from Asia Unbound

The Dalai Lama’s Self-Immolation Dilemma

Portraits of Tibetans who killed themselves in self-immolation are seen behind candles in a candlelight vigil.

May 13, 2013

Portraits of Tibetans who killed themselves in self-immolation are seen behind candles in a candlelight vigil.
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Beginning in February 2009, a number of self-immolation incidents have occurred in the greater Tibetan region in China. Since then, at least 116 Tibetan monks and farmers have chosen to set themselves on fire.

These acts are reminiscent of similar incidents that happened in South Vietnam 50 years ago. On June 11, 1963, Thich Quang Duc, a Vietnamese Buddhist monk burned himself to death in Saigon in protest of the government led by Ngo Dinh Diem.  Photos of this dramatic event were circulated across the world, becoming one of the most powerful images of the twentieth century that quickly undermined Diem’s legitimacy and eventually led to his assassination in November.

However, the ongoing self-immolations in Tibet are quite different from those that occurred in Vietnam. In Tibet, most of the self-immolation cases appeared to be spontaneous and each act seemed to be separate from the others.  Perhaps as a result, these ultimate sacrifices have failed to convey any consistent or clear message to the outside world. Based on the data compiled by a well-known Tibetan writer and dissident, a Chinese dissident writer and scholar Wang Lixiong identified seven motives from the wills of 26 self-immolators; and the three top motives are “to serve as an act,” to offer their bodies to Dalai Lama, and to express courage and defend dignity.  These motives are themselves abstract and ambiguous, but they clearly suggest that self-immolation in Tibet was not always out of desperation or driven by the need to seek political independence or international attention.  Sun Yan, a professor at City University of New York, recently quoted two Tibetan scholars and argued that self-immolation was a local phenomenon subject to special regional and religious influences.  It was observed by one Tibetan scholar that those who burned themselves were only from four of the 3,600 temples in the greater Tibet region.  The other Tibetan scholar noted that most of the self-immolation acts and protests in recent years were associated with the Gulden Temple in Ngawa Autonomous Prefecture of western Sichuan Province.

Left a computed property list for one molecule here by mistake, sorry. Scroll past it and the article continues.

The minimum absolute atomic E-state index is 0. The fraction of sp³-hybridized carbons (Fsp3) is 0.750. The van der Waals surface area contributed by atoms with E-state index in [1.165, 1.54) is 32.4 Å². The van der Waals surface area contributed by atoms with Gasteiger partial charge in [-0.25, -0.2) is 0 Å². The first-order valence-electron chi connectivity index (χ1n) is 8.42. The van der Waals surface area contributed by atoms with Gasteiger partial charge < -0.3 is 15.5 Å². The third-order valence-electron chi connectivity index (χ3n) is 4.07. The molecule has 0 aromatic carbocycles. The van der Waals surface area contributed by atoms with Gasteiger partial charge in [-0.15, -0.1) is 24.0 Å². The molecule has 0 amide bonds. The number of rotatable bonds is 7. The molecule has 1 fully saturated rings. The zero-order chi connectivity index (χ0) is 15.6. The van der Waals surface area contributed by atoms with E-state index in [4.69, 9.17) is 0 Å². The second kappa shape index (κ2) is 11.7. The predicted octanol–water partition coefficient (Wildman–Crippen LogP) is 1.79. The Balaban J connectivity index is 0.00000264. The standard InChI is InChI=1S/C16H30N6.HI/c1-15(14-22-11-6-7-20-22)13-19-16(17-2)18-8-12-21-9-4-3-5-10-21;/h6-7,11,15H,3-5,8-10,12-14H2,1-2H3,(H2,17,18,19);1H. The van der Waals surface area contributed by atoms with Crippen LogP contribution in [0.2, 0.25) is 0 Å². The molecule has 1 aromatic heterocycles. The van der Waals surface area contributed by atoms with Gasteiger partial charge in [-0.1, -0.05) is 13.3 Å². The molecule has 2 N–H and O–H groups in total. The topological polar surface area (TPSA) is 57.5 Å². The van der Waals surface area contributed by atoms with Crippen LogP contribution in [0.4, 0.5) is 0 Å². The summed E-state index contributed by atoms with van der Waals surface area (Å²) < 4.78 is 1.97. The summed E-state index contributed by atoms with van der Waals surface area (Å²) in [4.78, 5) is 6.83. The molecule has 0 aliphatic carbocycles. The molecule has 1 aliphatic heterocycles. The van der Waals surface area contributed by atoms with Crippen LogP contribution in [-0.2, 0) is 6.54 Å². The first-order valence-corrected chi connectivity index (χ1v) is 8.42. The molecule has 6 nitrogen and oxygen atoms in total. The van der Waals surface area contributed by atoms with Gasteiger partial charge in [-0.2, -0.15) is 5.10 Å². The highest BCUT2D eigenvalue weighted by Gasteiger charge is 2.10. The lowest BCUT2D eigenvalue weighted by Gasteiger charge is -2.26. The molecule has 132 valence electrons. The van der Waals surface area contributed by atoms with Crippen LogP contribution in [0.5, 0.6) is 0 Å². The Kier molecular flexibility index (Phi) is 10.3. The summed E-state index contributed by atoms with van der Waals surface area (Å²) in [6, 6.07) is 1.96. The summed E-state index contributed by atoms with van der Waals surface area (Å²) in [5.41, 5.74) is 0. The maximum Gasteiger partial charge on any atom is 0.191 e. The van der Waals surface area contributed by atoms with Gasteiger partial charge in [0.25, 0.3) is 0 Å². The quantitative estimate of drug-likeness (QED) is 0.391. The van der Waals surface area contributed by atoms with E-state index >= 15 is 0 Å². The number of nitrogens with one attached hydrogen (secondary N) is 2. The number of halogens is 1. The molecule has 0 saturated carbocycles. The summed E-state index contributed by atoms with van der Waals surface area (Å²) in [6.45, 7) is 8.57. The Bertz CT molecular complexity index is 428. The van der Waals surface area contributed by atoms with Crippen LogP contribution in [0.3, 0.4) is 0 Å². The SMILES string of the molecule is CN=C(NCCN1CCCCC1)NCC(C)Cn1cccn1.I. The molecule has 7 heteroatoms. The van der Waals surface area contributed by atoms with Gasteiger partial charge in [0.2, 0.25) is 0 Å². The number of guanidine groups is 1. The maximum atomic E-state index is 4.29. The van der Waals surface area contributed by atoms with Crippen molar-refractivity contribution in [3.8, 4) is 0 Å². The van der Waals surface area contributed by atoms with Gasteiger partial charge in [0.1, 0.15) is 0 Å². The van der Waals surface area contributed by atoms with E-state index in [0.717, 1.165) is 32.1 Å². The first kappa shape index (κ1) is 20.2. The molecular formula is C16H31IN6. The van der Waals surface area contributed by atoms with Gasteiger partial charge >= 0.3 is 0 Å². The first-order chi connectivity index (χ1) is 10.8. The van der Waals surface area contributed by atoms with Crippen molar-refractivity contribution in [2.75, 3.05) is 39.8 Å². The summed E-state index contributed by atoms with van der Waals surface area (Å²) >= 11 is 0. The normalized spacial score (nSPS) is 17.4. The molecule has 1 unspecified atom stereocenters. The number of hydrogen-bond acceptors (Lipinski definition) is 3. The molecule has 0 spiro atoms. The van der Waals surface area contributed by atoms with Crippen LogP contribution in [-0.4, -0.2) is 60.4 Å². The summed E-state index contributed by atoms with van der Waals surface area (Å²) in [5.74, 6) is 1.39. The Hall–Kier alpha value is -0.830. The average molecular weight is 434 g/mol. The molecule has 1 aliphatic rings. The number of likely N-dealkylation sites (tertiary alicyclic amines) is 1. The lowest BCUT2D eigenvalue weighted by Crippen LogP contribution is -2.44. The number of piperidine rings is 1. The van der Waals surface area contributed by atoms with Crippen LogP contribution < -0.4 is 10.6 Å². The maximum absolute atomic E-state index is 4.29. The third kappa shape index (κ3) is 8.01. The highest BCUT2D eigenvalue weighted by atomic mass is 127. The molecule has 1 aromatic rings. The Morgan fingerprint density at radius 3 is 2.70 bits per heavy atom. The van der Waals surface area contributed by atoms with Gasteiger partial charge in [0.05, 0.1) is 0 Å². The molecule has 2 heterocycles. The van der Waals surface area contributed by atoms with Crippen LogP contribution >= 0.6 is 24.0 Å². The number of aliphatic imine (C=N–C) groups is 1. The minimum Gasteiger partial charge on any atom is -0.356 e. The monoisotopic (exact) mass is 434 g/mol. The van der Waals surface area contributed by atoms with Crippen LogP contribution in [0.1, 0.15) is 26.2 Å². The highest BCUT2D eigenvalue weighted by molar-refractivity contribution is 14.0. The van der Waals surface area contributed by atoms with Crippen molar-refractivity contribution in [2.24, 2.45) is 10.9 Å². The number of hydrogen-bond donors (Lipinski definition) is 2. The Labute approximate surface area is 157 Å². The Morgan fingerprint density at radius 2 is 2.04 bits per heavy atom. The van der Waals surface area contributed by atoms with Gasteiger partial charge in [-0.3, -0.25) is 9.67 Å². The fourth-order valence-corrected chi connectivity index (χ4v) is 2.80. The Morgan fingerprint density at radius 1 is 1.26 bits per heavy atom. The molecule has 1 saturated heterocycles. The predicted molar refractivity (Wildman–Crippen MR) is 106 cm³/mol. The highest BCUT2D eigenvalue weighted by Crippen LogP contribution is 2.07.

Unlike what had transpired in South Vietnam, the growing number of self-immolations in Tibet has, thus far, failed to generate significant international attention or cause a major shift in China’s Tibet policy.  The United States, while calling on China to permit Tibetans to “express grievances freely, publicly, peacefully and without fear of attribution,” urged Tibetans to “end the(ir) voluntary sacrifice.”  At the same time, the Chinese government has accused Dalai Lama of orchestrating the self-immolations, a charge he strongly rejects.  Instead of leading to China’s reexamination of its policy toward Tibetans, the protests might have given the hard-liners within the Party full ammunition to resist the reopening of the dialogue with Dalai Lama, and, in context of the rising nationalism, also silenced the domestic intellectuals and the general public for any rational and constructive discussion of the problem.

If the self-immolations have failed to galvanize international support, why hasn’t Dalai Lama used his moral authority to issue a public statement asking for Tibetans to stop the practice? It is widely believed that self-immolation cases would drop significantly if he makes such a move.  But Dalai Lama is facing a major dilemma over this issue. As a voice of peace and reason, he privately does not support self-immolation. Indeed, from the outset, he was said to be skeptical of how effective this approach would be.  But he has refrained from calling for an end of self-immolation. While he is still the unrivaled spiritual leader among Tibetans, his Middle Way Approach to resolve the Tibetan issue—which does not accept the status quo or political independence—through nonviolent means is increasingly challenged by the young generation, as represented by the Tibetan Youth Congress, the largest NGO in the exile community.  They are increasingly frustrated and many have been radicalized by the lack of breakthrough in the negotiation between Dalai Lama’s representative and the Chinese central government that began in 2002.  Against this backdrop, self-immolation has been viewed by some as an extreme form of collective frustration and anger among the Tibetans.  Unless Dalai Lama is able to offer a viable alternative, his call for ending the practice would likely alienate his supporters, even draw backlash from the radical wing of his own constituency.  It’s because of this that he has expressed respect for the courage and motives of the self-immolators, despite his general disapproval of their behavior.  But allowing self-immolation to continue is in neither China’s nor Dalai Lama’s interest.  For Dalai Lama, it would undermine his moral authority and become a political liability in pursuing his Middle Way Approach.  For Beijing, failure to take the issue seriously might cultivate a sense of desperation among Tibetans, which in turn could lead to the escalation of violence against the Chinese rule (as has been found in the northwestern Xinjiang Uighur Autonomous Region).  It’s therefore in both sides’ interest to break the impasse by reopening the dialogue that was stalled in 2010.